No, I haven’t given up blogging. I ran afoul of one of the dangers of the north lands – ice – and put my wrist out of commission for awhile.
But I’m back, and here’s the Deep Ones’ subject of discussion over at LibraryThing a few weeks back.
Review: “A View from a Hill”, M. R. James, 1925.
Of course, James was a ghost story writer, but his stories rarely feature anything as simple as a mere apparition haunting a home. This story is no exception.
As usual for James, the hero is an academic, Fanshawe. He is visiting his friend Squire Richards in the country at the end of his academic term, and he’s brought his bicycle.
Since it’s a nice summer night, about six o’clock, Richards suggests they go for a stroll after tea. Fanshawe asks if Richards has a pair of binoculars since he loaned his pair out to someone and hasn’t gotten them back. Richards say he does have a pair, but he doesn’t use them himself. They are old and about twice as heavy as a regular pair would be.
Richards gets the strange wooden case the binoculars are in. There is no obvious way to open it, and the corners are so sharp that Fanshawe gets cut a little on his thumb which draws blood. Since the story is told mostly through dialogue, we don’t learn exactly how Fanshawe gets the box open.
The men go to the top of a large hill, the site of an old Roman villa. Richards refers to it as “Baxter’s villa” and explains about Baxter. He was the man he got the binoculars from. Baxter was a watch-maker and a great antiquarian. Richards’ father gave Baxter the right to “grub about” his land wherever he wanted and even gave Baxter some men to help him dig.
Baxter found a surprising number of things. After Baxter died ten or 15 years ago, Richards bought his estate and gave some of its items to the local museum. He got the binoculars then, and, if you look at them, you can see they’re “amateur work”, and Baxter didn’t make the lenses.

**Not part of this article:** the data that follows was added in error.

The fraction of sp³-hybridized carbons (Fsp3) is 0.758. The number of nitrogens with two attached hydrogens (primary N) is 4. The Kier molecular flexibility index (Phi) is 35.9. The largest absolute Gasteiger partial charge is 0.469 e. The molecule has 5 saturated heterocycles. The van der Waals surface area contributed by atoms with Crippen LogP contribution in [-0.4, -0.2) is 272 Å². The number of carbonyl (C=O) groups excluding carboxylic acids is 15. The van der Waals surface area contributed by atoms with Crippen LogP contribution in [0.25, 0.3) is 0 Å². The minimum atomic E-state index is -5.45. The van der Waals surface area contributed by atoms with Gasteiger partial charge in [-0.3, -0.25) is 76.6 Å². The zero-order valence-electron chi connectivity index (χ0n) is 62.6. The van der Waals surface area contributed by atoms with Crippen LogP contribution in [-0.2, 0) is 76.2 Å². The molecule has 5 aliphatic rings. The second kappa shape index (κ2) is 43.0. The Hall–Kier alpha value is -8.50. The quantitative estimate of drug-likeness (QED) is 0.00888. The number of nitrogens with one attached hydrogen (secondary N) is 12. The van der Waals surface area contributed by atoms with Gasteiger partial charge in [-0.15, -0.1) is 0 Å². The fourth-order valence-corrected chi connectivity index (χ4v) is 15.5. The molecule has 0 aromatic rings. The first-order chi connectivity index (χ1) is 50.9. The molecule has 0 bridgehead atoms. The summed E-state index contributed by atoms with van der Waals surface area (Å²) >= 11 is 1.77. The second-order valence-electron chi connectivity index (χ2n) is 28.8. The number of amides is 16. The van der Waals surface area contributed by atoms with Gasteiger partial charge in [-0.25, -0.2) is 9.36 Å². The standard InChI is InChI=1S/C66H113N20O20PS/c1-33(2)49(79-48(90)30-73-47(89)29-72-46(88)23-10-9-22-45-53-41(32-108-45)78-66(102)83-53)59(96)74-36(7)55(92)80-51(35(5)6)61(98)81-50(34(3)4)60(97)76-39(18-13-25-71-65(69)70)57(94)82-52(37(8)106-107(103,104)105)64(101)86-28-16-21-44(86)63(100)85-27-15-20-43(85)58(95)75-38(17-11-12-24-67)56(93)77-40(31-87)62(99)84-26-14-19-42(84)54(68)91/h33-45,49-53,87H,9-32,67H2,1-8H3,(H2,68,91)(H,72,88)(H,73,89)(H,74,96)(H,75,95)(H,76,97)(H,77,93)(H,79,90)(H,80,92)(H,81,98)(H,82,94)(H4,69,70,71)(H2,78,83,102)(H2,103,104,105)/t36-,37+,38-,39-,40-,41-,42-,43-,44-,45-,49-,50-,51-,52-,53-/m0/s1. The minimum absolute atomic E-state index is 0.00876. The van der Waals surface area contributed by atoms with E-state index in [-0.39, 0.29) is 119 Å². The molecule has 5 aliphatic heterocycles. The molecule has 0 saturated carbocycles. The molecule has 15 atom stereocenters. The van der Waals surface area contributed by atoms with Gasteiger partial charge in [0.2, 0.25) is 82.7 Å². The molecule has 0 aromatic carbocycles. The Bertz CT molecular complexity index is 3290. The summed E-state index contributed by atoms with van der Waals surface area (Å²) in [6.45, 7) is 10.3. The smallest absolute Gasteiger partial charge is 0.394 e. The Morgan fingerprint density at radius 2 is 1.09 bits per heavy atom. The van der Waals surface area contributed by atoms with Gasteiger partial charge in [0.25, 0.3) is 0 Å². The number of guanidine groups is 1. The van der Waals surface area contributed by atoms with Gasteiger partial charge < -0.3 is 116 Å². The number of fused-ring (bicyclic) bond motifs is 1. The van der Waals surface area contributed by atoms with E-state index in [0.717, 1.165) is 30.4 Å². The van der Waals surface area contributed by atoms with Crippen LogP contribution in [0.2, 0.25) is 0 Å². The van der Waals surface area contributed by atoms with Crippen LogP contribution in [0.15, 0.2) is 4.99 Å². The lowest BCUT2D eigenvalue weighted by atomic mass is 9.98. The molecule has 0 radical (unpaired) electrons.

Did he really find a Roman villa, asks Fanshawe? He did, replies Richards, and some nice artifacts. Baxter had quite a good instinct for finding things. He’d close his shop and wander for four days, marking his finds on a map and making notes. After he died, archaeologists went to the marked locations and found things.
“What a good man!”, says Fanshawe. Richards is rather cold to that statement. Was he a villain, asks Fanshawe?
“I don’t know about that either . . . but all I can say is, if he was good, he wasn’t lucky. And he wasn’t liked. I didn’t like him.’”
And that is all he wants to say about Baxter.
The men admire the “lovely countryside” for a few minutes before Fanshawe looks at it through the binoculars. Richards suggests he look at the lovely Fulnaker Abbey. Fanshawe says it is a nice looking church. Richards tells him he’s looking in the wrong direction and towards Oldbourne. It’s been awhile since he’s been to Oldbourne, but he doesn’t remember anything special about the place. Without the binoculars, Fanshawe can’t make out the church there either.
Richards directs Fanshawe’s view towards a wooded hill in the distance. Fanshawe does and says he can guess it’s name without much trouble: Gallow’s Hill. Richards is surprised and wants to know how Fanshawe guessed that. Because it’s got a “dummy gibbet” and a man hanging on it, replies Fanshawe. Nonsense, says Richards. He can’t see that, and he was on the hill less than a year ago and saw nothing like that.
Looking through the glasses, Richards also doesn’t see the gibbet. It’s odd, says Fanshawe, he can see people and carts on the hill with the glasses but not with his naked eyes. He also doesn’t see a wooded hill through his binoculars. Fanshawe says he’ll go there tomorrow to have a look. Brooding, Richards says that’s probably the best way to reconcile the discrepancy.